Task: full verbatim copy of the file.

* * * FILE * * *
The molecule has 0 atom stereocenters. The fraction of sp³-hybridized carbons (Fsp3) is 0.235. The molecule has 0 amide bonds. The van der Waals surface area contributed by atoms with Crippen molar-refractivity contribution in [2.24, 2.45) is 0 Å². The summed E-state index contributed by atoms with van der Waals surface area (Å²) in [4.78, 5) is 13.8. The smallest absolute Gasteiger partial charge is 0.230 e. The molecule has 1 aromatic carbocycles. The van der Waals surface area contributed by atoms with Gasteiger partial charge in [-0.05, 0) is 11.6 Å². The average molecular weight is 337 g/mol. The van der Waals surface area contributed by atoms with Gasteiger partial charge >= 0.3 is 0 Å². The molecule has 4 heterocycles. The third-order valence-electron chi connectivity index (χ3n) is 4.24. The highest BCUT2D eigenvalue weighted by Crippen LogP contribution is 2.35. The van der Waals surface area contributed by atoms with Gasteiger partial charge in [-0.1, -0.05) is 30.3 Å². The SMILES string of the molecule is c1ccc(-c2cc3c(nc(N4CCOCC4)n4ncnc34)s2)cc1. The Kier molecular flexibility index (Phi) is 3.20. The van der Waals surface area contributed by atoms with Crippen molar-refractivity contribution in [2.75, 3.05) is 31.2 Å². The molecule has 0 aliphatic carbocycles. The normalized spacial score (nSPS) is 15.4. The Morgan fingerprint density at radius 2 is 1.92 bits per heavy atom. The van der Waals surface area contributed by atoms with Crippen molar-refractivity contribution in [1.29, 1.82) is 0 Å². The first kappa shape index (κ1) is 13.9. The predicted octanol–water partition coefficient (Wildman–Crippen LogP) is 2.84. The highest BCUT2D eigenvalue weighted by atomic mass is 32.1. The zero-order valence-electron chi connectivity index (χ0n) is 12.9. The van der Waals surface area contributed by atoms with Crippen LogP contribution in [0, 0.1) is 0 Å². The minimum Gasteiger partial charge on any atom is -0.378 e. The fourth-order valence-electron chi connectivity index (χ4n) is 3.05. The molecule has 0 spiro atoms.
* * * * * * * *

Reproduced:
The molecule has 0 atom stereocenters. The fraction of sp³-hybridized carbons (Fsp3) is 0.235. The molecule has 0 amide bonds. The van der Waals surface area contributed by atoms with Crippen molar-refractivity contribution in [2.24, 2.45) is 0 Å². The summed E-state index contributed by atoms with van der Waals surface area (Å²) in [4.78, 5) is 13.8. The smallest absolute Gasteiger partial charge is 0.230 e. The molecule has 1 aromatic carbocycles. The van der Waals surface area contributed by atoms with Gasteiger partial charge in [-0.05, 0) is 11.6 Å². The average molecular weight is 337 g/mol. The van der Waals surface area contributed by atoms with Gasteiger partial charge >= 0.3 is 0 Å². The molecule has 4 heterocycles. The third-order valence-electron chi connectivity index (χ3n) is 4.24. The highest BCUT2D eigenvalue weighted by Crippen LogP contribution is 2.35. The van der Waals surface area contributed by atoms with Gasteiger partial charge in [-0.1, -0.05) is 30.3 Å². The SMILES string of the molecule is c1ccc(-c2cc3c(nc(N4CCOCC4)n4ncnc34)s2)cc1. The Kier molecular flexibility index (Phi) is 3.20. The van der Waals surface area contributed by atoms with Crippen molar-refractivity contribution in [2.75, 3.05) is 31.2 Å². The molecule has 0 aliphatic carbocycles. The normalized spacial score (nSPS) is 15.4. The Morgan fingerprint density at radius 2 is 1.92 bits per heavy atom. The van der Waals surface area contributed by atoms with Crippen molar-refractivity contribution in [1.29, 1.82) is 0 Å². The first kappa shape index (κ1) is 13.9. The predicted octanol–water partition coefficient (Wildman–Crippen LogP) is 2.84. The highest BCUT2D eigenvalue weighted by atomic mass is 32.1. The zero-order valence-electron chi connectivity index (χ0n) is 12.9. The van der Waals surface area contributed by atoms with Crippen LogP contribution in [0, 0.1) is 0 Å². The minimum Gasteiger partial charge on any atom is -0.378 e. The fourth-order valence-electron chi connectivity index (χ4n) is 3.05. The molecule has 0 spiro atoms.